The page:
The evolution of chronic HBV infection often depends on the age at infection and is affected by the balance between the host immune response and viral replication. Vertical or perinatal transmission of HBV frequently results in immune tolerance to the virus. Infection during adulthood induces a neutralising immune response in over 90% of immunocompetent individuals, with spontaneous resolution of acute infection (McMahon, 2005; Yim & Lok, 2006). In this case, immune memory, comprising T helper cell type 1 (Th1) responses to nucleocapsid epitopes and antibodies to HBsAg (anti-HBs), persist for decades and generally prevent reinfection (Chisari, 1997; Bertoletti & Gehring, 2006). Patients who are unable to resolve an acute infection have an altered natural course of HBV infection, consisting of four phases: immune tolerance with enhanced viral replication; immune clearance characterised by the initial presence of hepatitis B e antigen (HBeAg) and variable viral load; inactive carrier state frequently associated with antibodies to HBeAg (anti-HBe) seroconversion with low viral replication, and HBV reactivation (Yim & Lok, 2006). Reactivation of HBV infection may occur in a known asymptomatic HBsAg carrier or in patients with occult or rarely with resolved hepatitis B. HBV reactivation, either spontaneous or following chemotherapy, can resolve, persist, recur or lead to liver failure and death (Fig 1). Such flares have been attributed to changes in equilibrium due to an enhanced immunological response to HBV during recovery from immune suppression, associated with quantitative variations in viral load. Serological recovery from HBV infection (defined as anti-HBs antibody titre >10 IU/l, also termed resolved HBV) usually signifies clearance of viraemia and complete resolution of hepatocellular injury. However, even after serological recovery, HBV may persist as an occult infection in serum, in the liver (with intra-hepatic covalently closed circular DNA, termed cccDNA) or in extra-hepatic sites, with resulting risk of reactivation (Yim & Lok, 2006). This is especially true during recovery from immunosuppression or disease-associated immunodeficiency (Puoti et al, 2006). Immune suppression allows enhanced viral replication with increased viral load and reduced clearance. Immune reconstitution may then lead to a vigorous host-derived inflammatory response towards HBV, with concomitant hepatic necrosis (Liaw, 1998).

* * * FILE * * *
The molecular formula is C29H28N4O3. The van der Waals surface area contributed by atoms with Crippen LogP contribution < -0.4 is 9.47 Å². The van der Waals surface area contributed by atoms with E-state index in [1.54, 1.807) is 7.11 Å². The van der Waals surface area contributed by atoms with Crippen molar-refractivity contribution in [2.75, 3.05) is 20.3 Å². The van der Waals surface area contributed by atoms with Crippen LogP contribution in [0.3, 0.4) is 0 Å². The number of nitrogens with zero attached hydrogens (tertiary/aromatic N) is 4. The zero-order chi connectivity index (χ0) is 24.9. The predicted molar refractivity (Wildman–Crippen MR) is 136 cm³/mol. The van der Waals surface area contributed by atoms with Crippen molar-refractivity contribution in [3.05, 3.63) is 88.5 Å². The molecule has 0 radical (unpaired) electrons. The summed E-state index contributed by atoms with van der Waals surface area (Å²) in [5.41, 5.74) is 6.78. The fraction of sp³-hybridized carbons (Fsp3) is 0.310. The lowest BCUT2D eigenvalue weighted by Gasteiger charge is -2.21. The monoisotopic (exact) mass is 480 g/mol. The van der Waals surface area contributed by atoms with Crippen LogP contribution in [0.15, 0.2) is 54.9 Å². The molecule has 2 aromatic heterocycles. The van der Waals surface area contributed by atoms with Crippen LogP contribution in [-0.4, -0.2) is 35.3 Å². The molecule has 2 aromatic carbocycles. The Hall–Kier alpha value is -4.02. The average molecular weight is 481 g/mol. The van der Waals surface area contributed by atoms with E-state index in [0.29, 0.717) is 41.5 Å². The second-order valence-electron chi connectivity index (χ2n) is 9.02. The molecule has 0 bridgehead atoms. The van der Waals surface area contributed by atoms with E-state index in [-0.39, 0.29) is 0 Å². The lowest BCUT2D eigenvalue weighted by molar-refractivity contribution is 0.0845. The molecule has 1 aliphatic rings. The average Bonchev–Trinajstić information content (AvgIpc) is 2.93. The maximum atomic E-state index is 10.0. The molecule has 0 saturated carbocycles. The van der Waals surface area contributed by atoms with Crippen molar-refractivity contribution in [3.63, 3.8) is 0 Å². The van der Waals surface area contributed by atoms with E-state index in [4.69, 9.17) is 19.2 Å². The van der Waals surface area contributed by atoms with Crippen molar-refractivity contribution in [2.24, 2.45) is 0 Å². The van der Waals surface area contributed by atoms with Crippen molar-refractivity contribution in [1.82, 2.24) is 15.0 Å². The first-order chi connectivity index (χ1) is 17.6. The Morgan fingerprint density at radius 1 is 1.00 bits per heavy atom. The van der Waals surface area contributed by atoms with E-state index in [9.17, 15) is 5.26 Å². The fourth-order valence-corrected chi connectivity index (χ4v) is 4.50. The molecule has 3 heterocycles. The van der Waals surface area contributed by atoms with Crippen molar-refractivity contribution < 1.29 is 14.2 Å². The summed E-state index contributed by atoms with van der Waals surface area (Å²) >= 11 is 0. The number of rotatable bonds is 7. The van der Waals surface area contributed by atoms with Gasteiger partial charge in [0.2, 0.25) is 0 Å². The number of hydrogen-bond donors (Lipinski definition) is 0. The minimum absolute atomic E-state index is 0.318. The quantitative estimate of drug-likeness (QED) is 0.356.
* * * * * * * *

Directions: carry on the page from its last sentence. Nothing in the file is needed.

Figure 1.